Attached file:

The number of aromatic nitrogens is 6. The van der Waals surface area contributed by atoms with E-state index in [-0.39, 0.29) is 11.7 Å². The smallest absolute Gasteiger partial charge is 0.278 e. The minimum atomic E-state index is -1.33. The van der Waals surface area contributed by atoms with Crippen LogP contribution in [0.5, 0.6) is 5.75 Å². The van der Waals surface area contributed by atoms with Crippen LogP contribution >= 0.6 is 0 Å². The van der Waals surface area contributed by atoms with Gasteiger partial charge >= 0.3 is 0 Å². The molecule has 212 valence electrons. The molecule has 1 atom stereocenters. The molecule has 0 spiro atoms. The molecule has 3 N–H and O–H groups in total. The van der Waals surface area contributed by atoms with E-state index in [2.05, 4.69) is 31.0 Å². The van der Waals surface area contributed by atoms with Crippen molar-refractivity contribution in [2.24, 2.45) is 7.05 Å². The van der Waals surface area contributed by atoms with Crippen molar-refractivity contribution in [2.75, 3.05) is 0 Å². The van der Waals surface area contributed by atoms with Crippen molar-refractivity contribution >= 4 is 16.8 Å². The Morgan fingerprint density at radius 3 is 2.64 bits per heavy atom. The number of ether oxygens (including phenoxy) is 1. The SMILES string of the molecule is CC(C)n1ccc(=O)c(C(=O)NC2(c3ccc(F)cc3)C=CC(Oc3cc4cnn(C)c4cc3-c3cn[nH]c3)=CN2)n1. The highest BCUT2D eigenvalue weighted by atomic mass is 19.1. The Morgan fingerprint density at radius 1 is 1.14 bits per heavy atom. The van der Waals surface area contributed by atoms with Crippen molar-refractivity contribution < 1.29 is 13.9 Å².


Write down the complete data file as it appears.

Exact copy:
The number of aromatic nitrogens is 6. The van der Waals surface area contributed by atoms with E-state index in [-0.39, 0.29) is 11.7 Å². The smallest absolute Gasteiger partial charge is 0.278 e. The minimum atomic E-state index is -1.33. The van der Waals surface area contributed by atoms with Crippen LogP contribution in [0.5, 0.6) is 5.75 Å². The van der Waals surface area contributed by atoms with Crippen LogP contribution >= 0.6 is 0 Å². The van der Waals surface area contributed by atoms with Gasteiger partial charge >= 0.3 is 0 Å². The molecule has 212 valence electrons. The molecule has 1 atom stereocenters. The molecule has 0 spiro atoms. The molecule has 3 N–H and O–H groups in total. The van der Waals surface area contributed by atoms with E-state index in [2.05, 4.69) is 31.0 Å². The van der Waals surface area contributed by atoms with Crippen molar-refractivity contribution in [2.24, 2.45) is 7.05 Å². The van der Waals surface area contributed by atoms with Crippen molar-refractivity contribution in [2.75, 3.05) is 0 Å². The van der Waals surface area contributed by atoms with Crippen molar-refractivity contribution >= 4 is 16.8 Å². The Morgan fingerprint density at radius 3 is 2.64 bits per heavy atom. The number of ether oxygens (including phenoxy) is 1. The SMILES string of the molecule is CC(C)n1ccc(=O)c(C(=O)NC2(c3ccc(F)cc3)C=CC(Oc3cc4cnn(C)c4cc3-c3cn[nH]c3)=CN2)n1. The highest BCUT2D eigenvalue weighted by atomic mass is 19.1. The Morgan fingerprint density at radius 1 is 1.14 bits per heavy atom. The van der Waals surface area contributed by atoms with Crippen molar-refractivity contribution < 1.29 is 13.9 Å².